ADM: Even though I knew Scotland was a tough call, weatherwise it was cold, dark, and the rain was punishing and incessant. You could see it visibly stinging the actors’ faces. It haemorrages moisture, no wonder there are so many golf courses. The light moves all the time too, which made exposures very tricky. We were shooting in some pretty inaccessible places on the west coast, and there was a lot of lugging to do. What with climbing around canyons on 127 Hours and the rigours of Scotland these films got me fit, as well as nearly killing my camera team. It is always a pleasure to see Alistair Rae come out with his steadicam, but when he appeared wearing football boots, you knew it was going to be a muddy day.
Q: What are you thoughts about the DI process?
ADM: I adore the DI. It’s a very creative part of filmmaking, with so much potential. But a DI must only be possible with the DP, no matter how brilliant the grader, and I like to contract myself into the grade whenever possible. A director may have been living with their project for months in an edit, whilst the DP has been off shooting elsewhere. In the DI everything comes together, the images, the audio and music, and the DP comes with fresh eyes. The director, producer, designer, costume designer, art department, all get the chance to see the film properly, far more than in the online. I’ve got amazing tools at my disposal, not just for colour, but to adjust the textures, the balance, the framing, so I can make the story tighter and better right to the very end. It’s an unbelievebaly creative place to be.
Q: What can you tell us about Dredd?
ADM: Kevin’s brother, producer Andrew MacDonald, approached me a while ago. It’s written by Alex Garland, a very astute, creative writer, who I’ve known since 28 Days Later. It was shot in South Africa on 3D – around 13 weeks principal, and seven weeks 2nd unit photography. It’s a dangerous film, in the sense that the story places itself precariously on the floorboards of an action sci-fi genre film whilst underneath there’s a no less entertaining allegorical comment about this kind of cinema and the violence that tends to come with this kind of product. Visually we have gone at it hammer and tongues. We shot entirely digitally, in scope, using RED MX cameras and SI2Ks, Phantom Flex highspeed, and multiple rigs shooting at the same time on first and second unit. I built some new cameras rigs that can take you very close to the action. It’s won’t look so much like the action films we’re accustomed to, and the audience won’t have things thrust in their faces every five minutes. I hope it will be more painterly. If we get it right, it will be a cross between Blade Runner and Clockwork Orange.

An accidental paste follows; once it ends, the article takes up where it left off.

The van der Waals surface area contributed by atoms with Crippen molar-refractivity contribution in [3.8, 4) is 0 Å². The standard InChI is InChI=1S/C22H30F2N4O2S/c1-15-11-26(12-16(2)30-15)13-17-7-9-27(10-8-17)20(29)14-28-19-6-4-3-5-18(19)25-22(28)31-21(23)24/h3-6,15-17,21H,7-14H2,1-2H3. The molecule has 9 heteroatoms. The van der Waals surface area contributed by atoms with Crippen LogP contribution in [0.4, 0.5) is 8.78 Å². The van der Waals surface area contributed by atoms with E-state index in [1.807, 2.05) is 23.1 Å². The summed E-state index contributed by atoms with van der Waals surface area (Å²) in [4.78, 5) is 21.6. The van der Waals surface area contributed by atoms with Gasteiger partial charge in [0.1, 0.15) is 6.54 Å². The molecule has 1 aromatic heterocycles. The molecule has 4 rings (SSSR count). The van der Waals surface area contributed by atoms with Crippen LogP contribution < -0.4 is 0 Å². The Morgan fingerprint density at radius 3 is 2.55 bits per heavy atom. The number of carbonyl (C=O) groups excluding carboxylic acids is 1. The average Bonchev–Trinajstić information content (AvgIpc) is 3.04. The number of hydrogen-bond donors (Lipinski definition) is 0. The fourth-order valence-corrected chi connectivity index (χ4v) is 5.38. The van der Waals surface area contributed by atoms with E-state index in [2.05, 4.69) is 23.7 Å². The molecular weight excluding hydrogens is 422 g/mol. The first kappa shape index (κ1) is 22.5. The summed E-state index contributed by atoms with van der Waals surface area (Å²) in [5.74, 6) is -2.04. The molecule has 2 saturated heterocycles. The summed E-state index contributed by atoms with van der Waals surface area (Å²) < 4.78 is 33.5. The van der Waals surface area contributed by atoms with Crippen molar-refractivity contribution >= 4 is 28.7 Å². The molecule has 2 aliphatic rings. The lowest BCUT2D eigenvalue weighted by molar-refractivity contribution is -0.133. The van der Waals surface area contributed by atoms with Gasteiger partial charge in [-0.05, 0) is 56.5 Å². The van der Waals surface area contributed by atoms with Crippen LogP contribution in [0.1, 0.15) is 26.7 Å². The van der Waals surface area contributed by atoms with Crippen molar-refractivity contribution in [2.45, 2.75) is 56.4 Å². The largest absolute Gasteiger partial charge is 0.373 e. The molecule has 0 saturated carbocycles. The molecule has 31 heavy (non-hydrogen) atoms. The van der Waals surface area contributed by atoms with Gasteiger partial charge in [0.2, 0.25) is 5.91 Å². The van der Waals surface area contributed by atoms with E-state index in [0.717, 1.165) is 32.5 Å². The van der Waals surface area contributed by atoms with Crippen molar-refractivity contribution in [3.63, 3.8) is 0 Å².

Q: How do you feel cinematography is changing?
ADM: Fast. The palettes have always been there for there for the taking, but they’ve moved on from B&W, colour, 16mm and 35mm into HD. Ever since my graduation film I have never feared new technologies. I’ve always found them interesting to play with. Cinematography today is exciting, as we have far superior and a far more diverse range of image capture systems than ever. But this does make it harder, more complex for cinematographers. It’s a head-screw. If you can get you head around them, new technologies give you an incredible trump card into assisting as a responsible image maker, in trying to keep cinema alive, and to extend the possibilities of what the visual language is all about. It’s entertainment. It’s an art form. It’s our job, first and foremost, to push audiences. I am fascinated by technology, and feel we should be allowed and encouraged use new technologies – so long as you can argue the logic behind using them. It’s about honesty, being open-hearted, open-minded. We get employed because of our standards, expertise and knowledge, and our love for the job. But there’s a small percentage of something else that you bring, your potential variation in the cocktail, that will make the production different, and why they choose one from another. I feel I must not get lazy, complacent, nor go on autopilot. I have to keep reviving the child in me that asks, ‘How could I do this better, or how could I do this differently’.
Covering International Cinematography